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In early 1998, Ford Motor Company applied to the OTS to charter a savings bank, the proposed ANFC Bank. Fords application repeatedly states that the proposed thrift will provide a variety of financial products and services and that [t]he FSB will engage in nationwide lending activities. For Community Reinvestment Act (CRA) purposes, however, Ford wishes to limit assessment to the Detroit-Ann Arbor Metropolitan Statistical Area (MSA), and argues that it should receive a designation as a limited purpose bank, thus exempting it from CRA's lending test.
Inner City Press/Community on the Move, and the Inner City Public Interest Law Center (together, "ICP") have opposed the proposal. First, Ford's attempt to limit its CRA assessment area to a single city, while it would be doing business nation- and even worldwide -- undermines the principle of the CRA, that banks have a duty to meet the credit needs of their entire communities. See, e.g., even the OTS' conditional approval of Travelers, FSB's charter application, where, after protest by ICP and the Delaware Community Reinvestment Action Council (DCRAC), Travelers took on a CRA duty everywhere it does business, in 44 states.
Ford on the other hand proposes that its CRA obligations would be limited to the Detroit-Ann Arbor MSA (Proposed CRA Plan at 2), and seeks to evade any lending test by claiming limited purpose bank status, despite its statements that it would offer a variety of products, including its publicly reported statements. See American Banker of March 18, 1998, at 2: Ford believes that the federal savings bank charter grants a broad range of powers to engage in consumer lending activities and provides greater operating flexibility than alternative means. In Fords application, however, there is not even any discussion of, much less commitment to, lending to LMI borrowers.
Significantly, Ford is already engaged in marketing motor vehicle loans over the Internet, through Ford Motor Credit and Primus. In fact, Ford currently solicits Internet users (and others) nation- and worldwide to set up Ford Money Market Accounts, over the Internet and through an 800 number (800-580-4778). The CRA issues raised by this proposal are nowhere near as limited (or non-existent) as Fords application presents them.
Ford Motor Credit is reported to have $119 billion in assets. It sells an average of about $4 billion worth of asset-backed securities a year, according to John Burkhard, treasurer. Automotive News, March 24, 1997. In 1997, it created a new conduit, Ford Credit Auto Receivables. Assets Sales Report, February 17, 1997. The OTS should inquire into Fords actual existing lending by reviewing this and other conduits, as ICP is undertaking to do. Ford Motor Credit contributed $1.4 billion of Fords $3 billion in profits in 1996. USA Today, January 20, 1998.
Ford engages in subprime (higher than normal interest rate) lending, through Fairlane Credit. USA Today, January 20, 1998, refers, after Fairlane Credit, to interest rates as high as 24%. Id. A detailed review of Fords existing credit operations is found in R. Meredith, Will Ford Become the New Repo Man? Financial Powerhouse Takes Aim at Bad Credit Risks, N.Y. Times, December 15, 1996, Sec. 3, Pg. 1. This article reports inter alia that:
Ford Motor Credit Company has become the biggest auto financing company in the world. In the third quarter [of 1996], Ford Credit earned $299 million, compared with a paltry $15 million for the companys worldwide automotive operations... Now Ford has an ambitious plan... The lure is the $100 billion that people with flawed credit ratings borrow each year to buy new and used cars, and the interest rates of 18 percent and high that Ford will be able to charge on loans to its share of that market... Ford Credits new business is risky...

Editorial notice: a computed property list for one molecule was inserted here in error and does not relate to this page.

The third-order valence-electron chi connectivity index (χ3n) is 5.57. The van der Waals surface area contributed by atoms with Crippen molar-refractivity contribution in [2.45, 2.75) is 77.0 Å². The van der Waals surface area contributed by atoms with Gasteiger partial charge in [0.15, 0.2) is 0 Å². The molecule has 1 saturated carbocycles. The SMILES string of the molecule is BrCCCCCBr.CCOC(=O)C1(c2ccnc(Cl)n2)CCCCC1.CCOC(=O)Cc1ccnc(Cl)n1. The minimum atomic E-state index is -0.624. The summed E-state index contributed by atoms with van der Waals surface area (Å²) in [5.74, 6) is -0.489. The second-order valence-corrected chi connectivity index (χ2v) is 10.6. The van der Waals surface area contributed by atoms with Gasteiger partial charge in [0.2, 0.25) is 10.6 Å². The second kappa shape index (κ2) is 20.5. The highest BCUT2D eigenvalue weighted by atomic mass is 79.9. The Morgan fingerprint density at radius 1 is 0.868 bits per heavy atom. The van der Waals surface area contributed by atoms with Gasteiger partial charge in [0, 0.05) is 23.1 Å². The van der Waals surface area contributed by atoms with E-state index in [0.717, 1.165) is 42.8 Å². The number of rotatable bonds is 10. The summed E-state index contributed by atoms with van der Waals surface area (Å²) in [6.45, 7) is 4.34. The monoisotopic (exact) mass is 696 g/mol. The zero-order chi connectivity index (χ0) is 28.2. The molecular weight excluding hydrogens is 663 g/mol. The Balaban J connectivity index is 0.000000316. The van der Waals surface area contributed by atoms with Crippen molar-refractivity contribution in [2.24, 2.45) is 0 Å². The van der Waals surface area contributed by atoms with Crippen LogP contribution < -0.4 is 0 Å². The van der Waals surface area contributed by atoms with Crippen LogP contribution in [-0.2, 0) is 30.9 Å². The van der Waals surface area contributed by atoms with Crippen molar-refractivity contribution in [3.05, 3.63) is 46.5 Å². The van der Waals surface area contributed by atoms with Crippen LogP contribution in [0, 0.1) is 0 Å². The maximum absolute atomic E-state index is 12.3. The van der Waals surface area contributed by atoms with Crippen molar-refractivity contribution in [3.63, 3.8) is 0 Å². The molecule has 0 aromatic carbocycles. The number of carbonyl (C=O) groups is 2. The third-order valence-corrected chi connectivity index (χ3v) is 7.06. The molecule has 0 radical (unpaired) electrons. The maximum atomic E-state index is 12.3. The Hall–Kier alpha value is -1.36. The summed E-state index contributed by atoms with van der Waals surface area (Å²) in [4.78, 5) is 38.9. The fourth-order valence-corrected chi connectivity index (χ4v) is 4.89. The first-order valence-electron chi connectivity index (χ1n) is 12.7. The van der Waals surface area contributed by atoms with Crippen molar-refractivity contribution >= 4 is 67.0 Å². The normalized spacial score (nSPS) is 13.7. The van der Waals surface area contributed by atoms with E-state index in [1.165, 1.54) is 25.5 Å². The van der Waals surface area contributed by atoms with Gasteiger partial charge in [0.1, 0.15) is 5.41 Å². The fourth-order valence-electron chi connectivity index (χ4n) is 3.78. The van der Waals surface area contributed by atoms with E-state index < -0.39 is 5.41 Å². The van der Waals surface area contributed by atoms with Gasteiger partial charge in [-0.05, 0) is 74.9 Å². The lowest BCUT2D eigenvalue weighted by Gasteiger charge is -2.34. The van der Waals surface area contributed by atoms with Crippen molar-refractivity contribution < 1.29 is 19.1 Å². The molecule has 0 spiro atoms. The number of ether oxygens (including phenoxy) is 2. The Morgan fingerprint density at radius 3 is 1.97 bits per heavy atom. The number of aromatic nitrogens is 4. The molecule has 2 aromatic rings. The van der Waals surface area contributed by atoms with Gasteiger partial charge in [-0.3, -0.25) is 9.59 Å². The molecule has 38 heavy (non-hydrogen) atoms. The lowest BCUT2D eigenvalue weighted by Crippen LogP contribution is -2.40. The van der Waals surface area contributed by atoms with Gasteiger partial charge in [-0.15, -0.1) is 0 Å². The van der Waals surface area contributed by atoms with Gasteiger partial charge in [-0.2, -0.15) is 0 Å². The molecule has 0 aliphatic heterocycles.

As Fairlane starts up, Ford Credit will begin referring the loan applicants it rejects to Fairlane... Fairlane will focus on the lower end of the scale... Mr. Heimlicher said, We would be going into the C and D and what would be an E, if there were an E.... Analysts say that to make money, Ford will have to show some ruthlessness in repossessing cars...
The auto lending practices of Ford Credit... are already under Federal scrutiny. Last year the Justice Department began investigating whether the companies discriminated against minority groups...
Beyond the obvious "banking and commerce" issues raised by Ford's proposal (see ICP's overview on the numerous thrift charter applications by insurance and other companies currently pending at the OTS, on ICP's CRA Hot Issues page), a number of other unanswered questions exist. If Ford through non-insured subsidiaries is already offering motor vehicle credit nationwide over the Internet, what is the benefit, to Ford and more importantly to the public and to communities, of chartering this thrift?
What relation would this thrift have to Fords questionable subprime lending, including through Fairlane?
Given the fair lending issues that have arisen in connection with banks referrals of some applicants to subprime (higher interest rate) affiliates, what fair lending (and ECOA compliance, including compliance with the requirement that all applicants as to whom adverse credit actions are taken be so informed) are in place within the Ford family?
What is Fords actual plan to offer a variety of financial products and services, as its Application says? Ford is asking for a thrift, which it proposes to have an extremely narrow CRA plan -- presumably inter alia to undercut the car lending of banks which acknowledge (and perform under) much broader CRA duties.
ICP's protest, raising these and other questions, was submitted to the OTS in April, 1998. As of February 12, 1999, the OTS had "suspended" Ford's application. Updates forthcoming when and if called for.
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